While not formally affiliated with the government, the GFYWTU was the only official federation and worked with the government to resolve labor disputes. In practical terms, a union’s ability to strike depended on its political strength. Under the transitional government, authorities often accused unions and associations of being linked to a political party.
b. Prohibition of Forced or Compulsory Labor
The penal code prescribes up to 10 years’ imprisonment for any person who “buys, sells, gives [a human being] as a present, or deals in human beings.” This statute’s narrow focus on transactions and movement means the law does not criminalize many forms of forced labor.
The ROYG did not effectively enforce the law due to the continuing conflict and lack of resources.
Although information was limited, in the past there were numerous reports of forced labor in both urban and rural areas. Some sources reported the practice of chattel slavery in which human beings were traded as property continued. No official statistics existed detailing this practice. Sources reported there could be several hundred other men, women, and children sold or inherited as slaves in the al-Hudaydah and al-Mahwit governorates. In some instances employers forced children into domestic servitude and agricultural work (see section 7.c.) and women into domestic servitude or prostitution.
Migrant workers and refugees were vulnerable to forced labor. For example, some Ethiopians, Eritreans, and Somalis were forced to work on khat farms (khat is a flowering plant that contains stimulants); some women and children among this population may also have been exploited in domestic servitude.
See also the Department of State’s Trafficking in Persons Report at https://www.state.gov/trafficking-in-persons-report/.
c. Prohibition of Child Labor and Minimum Age for Employment
The law prohibits child labor, but the government did not implement its regulations effectively. The Combating Child Labor Unit within the Ministry of Social Affairs and Labor was responsible for implementing and enforcing child labor laws and regulations.
The country’s minimum employment age is 14 or not lower than the age of completion of compulsory education, which is generally 15.
Children younger than 18 with formal contracts may work no longer than six hours a day, with a one-hour break after four consecutive hours, on weekdays between 7 a.m. and 7 p.m.
Child labor was common, including its worst forms. According to a 2013 International Labor Organization study, the latest available such data, more than 1.3 million children participated in the workforce.
In rural areas family poverty and traditional practice led many children to work in subsistence farming. In urban areas children worked in stores and workshops, sold goods, and begged on the streets. Children also worked in some industries and construction. Continued weak economic conditions forced hundreds of children to seek work in the hazardous fishery, construction, and mining sectors. Children also reportedly worked in dangerous conditions in waste dumps. According to HRW, nearly one-third of all combatants in the country were younger than 18 years of age (see section 1.g., Child Soldiers).
See also the Department of Labor’s Findings on the Worst Forms of Child Labor at https://www.dol.gov/agencies/ilab/resources/reports/child-labor/findings and the Department of Labor’s List of Goods Produced by Child Labor or Forced Labor at https://www.dol.gov/agencies/ilab/reports/child-labor/list-of-goods .
d. Discrimination with Respect to Employment and Occupation
The labor law does not address employment discrimination on the basis of sexual orientation, political opinion, national origin, social origin, gender identity, HIV status, or other communicable diseases. Discrimination based on race, gender, and disability remained a serious problem in employment and occupation. The law reserves 5 percent of government jobs for persons with disabilities and mandates the acceptance of persons with disabilities in universities, exempts them from paying tuition, and requires schools be accessible to persons with disabilities. The extent to which any authority implemented these laws was unclear.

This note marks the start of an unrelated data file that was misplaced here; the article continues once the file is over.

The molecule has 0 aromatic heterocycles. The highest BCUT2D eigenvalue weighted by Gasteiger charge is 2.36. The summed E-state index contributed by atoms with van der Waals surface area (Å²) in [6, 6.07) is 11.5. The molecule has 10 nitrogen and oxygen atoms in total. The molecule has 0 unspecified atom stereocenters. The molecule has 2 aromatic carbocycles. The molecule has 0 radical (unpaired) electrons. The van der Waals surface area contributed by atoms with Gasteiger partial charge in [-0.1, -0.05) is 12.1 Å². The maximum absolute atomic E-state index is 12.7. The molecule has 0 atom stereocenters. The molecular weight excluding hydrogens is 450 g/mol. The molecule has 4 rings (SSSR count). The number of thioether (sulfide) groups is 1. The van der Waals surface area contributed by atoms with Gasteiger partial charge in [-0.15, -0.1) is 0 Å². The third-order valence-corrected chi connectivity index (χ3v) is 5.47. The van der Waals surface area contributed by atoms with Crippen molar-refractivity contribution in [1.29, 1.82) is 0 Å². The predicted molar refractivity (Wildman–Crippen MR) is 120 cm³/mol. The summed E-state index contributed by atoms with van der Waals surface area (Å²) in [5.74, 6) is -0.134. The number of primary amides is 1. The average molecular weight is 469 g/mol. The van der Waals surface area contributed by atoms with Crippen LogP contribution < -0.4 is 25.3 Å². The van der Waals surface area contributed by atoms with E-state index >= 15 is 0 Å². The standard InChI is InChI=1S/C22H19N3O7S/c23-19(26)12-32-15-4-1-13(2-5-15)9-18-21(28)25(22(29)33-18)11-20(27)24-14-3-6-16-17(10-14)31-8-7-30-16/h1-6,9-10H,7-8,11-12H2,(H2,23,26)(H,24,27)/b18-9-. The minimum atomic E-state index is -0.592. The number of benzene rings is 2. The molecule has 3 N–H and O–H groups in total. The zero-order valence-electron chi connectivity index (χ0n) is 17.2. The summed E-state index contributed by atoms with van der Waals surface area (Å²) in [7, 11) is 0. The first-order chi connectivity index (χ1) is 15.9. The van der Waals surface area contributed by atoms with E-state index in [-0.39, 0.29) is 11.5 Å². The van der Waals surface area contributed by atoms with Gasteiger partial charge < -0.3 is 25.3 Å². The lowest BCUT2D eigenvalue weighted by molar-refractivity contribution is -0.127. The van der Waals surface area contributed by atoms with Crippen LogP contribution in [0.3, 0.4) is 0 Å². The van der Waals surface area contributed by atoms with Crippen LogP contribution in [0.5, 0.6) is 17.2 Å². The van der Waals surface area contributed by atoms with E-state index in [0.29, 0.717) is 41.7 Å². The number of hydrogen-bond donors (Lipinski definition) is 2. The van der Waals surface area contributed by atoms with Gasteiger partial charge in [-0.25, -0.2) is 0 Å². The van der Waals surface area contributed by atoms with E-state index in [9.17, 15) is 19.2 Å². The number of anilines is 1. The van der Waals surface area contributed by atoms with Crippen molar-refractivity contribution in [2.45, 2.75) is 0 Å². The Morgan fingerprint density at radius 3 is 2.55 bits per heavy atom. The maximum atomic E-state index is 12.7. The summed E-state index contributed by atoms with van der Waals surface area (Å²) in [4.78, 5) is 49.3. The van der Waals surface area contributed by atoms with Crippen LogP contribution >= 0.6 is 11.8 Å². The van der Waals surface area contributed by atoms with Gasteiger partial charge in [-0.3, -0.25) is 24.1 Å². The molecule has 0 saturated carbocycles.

Racial and employment discrimination against the Muhamasheen were problems. Persons with disabilities faced discrimination in hiring and limited access to the workplace (see section 6). Foreign workers may join unions but may not be elected to office. Women were almost absent from the formal labor market, with a labor force participation rate as low as 6 percent.
e. Acceptable Conditions of Work
There was no established minimum wage in the private sector. The minimum civil service wage was more than the estimated poverty income level; however, civil servant salaries have not been paid consistently for several years, and most were too low to provide for a large family.
The law specifies a maximum 48-hour workweek with a maximum eight-hour workday, although many workshops and stores operated 10- to 12-hour shifts without penalty. The 35-hour workweek for government employees was nominally seven hours per day from Sunday through Thursday. The law requires overtime pay and paid holidays and leave and prohibits excessive or compulsory overtime.
The law prescribes occupational safety and health standards. It states every employer must provide industry-appropriate safe and healthy conditions for workers. The law recognizes the right of workers to remove themselves from dangerous work situations, and workers may challenge dismissals based on such actions in court. The safety law does not apply to domestic servants, casual workers, or agricultural workers.
Government enforcement of labor law was weak to nonexistent; penalties, if enforced, were insufficient to deter violations. Working conditions generally were poor, and wage and overtime violations were common. Foreign migrant workers, youth, and female workers typically faced the most exploitative working conditions. Working conditions were poor in the informal sector, which included an estimated 89 percent of the workforce. There was no credible information available regarding work-related accidents or fatalities during the year.